Finnegan says he’s always open to hearing new and different points of view, even from people whose politics don’t align with his own. He says he’s a good listener and is willing to compromise to get things done.

Christopher Cumings

Christopher Cumings is a teacher’s aide at Ketchikan Charter School. Like many other candidates, he says housing is a top issue that needs to be addressed. Cumings also points to mental health as a top issue and says the city should partner with other organizations to improve treatment in Ketchikan.

“I’ve experienced what it’s like to be in a mental health crisis and get sent out of town to try to get better from breaking down. Because we don’t have anything to offer people here — we can only help them for a couple of days, and then we’ve got to send them out,” he said. “We’re setting a really vulnerable population up for failure.”

He says he’s also interested in limiting the impact of tourism on residents.

Cumings pitches himself as an unconventional candidate, someone unlike most others on the council.

Dave Timmerman 

Dave Timmerman entered the race last week hoping to leverage his experience working for Ketchikan’s port and harbors department.

But Timmerman said he would end his campaign after KRBD published an investigation into his criminal history and other past behavior. That includes violating a restraining order connected to his relationship with an 18-year-old woman he had supervised the prior summer. Timmerman was 46 at the time.

“I’m withdrawing my name from City Council consideration. It has caused too much chaos and pain for some people and I am sorry for that,” Timmerman said Saturday on Facebook. “It was not my intent.”

As of Monday, Timmerman had sent an email telling the city clerk that he intended to withdraw, but he had not yet signed the necessary paperwork to officially end his campaign, according to the clerk. His name will remain on the ballot. He said Monday on Facebook that he was asking people not to vote for him.

School board three-year term (two available)

The field of school board candidates doubled in the last couple days of the filing period with two new entries into the race.

Ginger yeil atoowu McCormick

Ginger yeil atoowu McCormick says she’d like the school district to bolster its science, tech, engineering and math education in an effort to better prepare students for college.

“I’m running for the school board, because I’m very passionate about transition, whether it’s elementary school, to middle school to high school, but my main focus is in high school to higher education, whether it’s a trade school, or a university, even a community college,” she said in a phone interview.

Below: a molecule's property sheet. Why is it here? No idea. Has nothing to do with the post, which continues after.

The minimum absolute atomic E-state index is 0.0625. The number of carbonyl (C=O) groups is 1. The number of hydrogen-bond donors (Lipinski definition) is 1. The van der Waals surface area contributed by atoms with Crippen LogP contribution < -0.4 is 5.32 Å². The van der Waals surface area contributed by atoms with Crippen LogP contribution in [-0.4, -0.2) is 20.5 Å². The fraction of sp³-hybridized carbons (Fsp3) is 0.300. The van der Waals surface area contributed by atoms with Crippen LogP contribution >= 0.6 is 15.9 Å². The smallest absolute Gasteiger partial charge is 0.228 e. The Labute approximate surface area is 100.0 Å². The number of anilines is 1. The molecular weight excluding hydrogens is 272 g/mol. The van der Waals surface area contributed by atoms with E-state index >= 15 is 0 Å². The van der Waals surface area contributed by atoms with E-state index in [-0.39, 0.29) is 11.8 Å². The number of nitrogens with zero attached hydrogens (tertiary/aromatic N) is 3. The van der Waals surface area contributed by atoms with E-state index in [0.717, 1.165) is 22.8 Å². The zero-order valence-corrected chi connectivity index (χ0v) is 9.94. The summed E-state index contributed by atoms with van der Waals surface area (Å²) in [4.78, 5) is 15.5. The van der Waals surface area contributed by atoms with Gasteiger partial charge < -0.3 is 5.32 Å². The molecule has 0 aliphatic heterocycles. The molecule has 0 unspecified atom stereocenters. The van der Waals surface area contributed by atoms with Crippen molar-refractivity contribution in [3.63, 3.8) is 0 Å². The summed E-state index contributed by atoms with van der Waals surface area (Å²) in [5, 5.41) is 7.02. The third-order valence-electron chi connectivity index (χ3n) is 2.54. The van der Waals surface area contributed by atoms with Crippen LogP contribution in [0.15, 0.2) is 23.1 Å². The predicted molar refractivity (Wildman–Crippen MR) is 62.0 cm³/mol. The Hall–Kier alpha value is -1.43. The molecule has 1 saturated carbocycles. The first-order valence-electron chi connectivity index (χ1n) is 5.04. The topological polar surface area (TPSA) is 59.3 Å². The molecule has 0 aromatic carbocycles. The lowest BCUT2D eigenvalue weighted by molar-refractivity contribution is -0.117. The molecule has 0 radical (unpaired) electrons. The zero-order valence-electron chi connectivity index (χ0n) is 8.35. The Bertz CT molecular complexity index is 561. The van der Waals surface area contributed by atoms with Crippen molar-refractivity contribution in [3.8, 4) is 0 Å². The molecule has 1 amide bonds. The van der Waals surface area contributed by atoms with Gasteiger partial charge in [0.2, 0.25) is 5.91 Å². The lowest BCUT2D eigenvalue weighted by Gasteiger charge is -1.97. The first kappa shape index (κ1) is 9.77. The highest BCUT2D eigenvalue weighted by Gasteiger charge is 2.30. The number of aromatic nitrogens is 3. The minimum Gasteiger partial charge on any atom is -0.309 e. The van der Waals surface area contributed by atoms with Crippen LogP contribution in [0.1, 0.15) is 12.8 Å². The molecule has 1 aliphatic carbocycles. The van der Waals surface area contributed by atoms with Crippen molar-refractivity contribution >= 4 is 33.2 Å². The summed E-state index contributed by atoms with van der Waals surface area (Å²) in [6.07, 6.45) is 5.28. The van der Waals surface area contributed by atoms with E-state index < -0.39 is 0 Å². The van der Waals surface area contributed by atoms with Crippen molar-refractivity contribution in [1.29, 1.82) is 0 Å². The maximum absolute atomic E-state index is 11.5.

She says she’d especially like the school district to implement a “Running Start” program where students can graduate with both their high school diploma and an associate’s degree.

McCormick is currently a community navigator with the Central Council of Tlingit and Haida Indian Tribes of Alaska, connecting tribal citizens with resources. She says she was born and raised in Ketchikan, just like her parents and grandparents.

Robb Arnold

Robb Arnold is a chief purser for the state ferry system who says he’d like to improve teacher retention and student graduation rates.

“They’re just begging for teachers and aides and all that kind of stuff, so I’m wondering what’s going on,” Arnold said. “And that’s the other thing — I think there’s a lot of politics in school now. And that’s one of my things is to keep politics out of the classroom and let the kids learn.”

He says that means he’s opposed to things like mask mandates and school closures. He says more needs to be done to understand why it’s difficult to recruit and retain teachers.

Arnold also says he’d like to expand Ketchikan’s vocational education to teach students how to work in trades like carpentry, plumbing and electrical work.

Arnold and McCormick join Melissa O’Bryan and Tom Heutte in the race for school board.

Local elections are Oct. 4.

KRBD plans to hold several forums with the candidates for municipal office in Ketchikan.

  • Borough mayor candidates: Friday, September 9
  • City Council candidates (3-year and 1-year): Tuesday, September 13
  • Borough Assembly candidates: Thursday, September 15
  • Board of Education candidates: Tuesday, September 20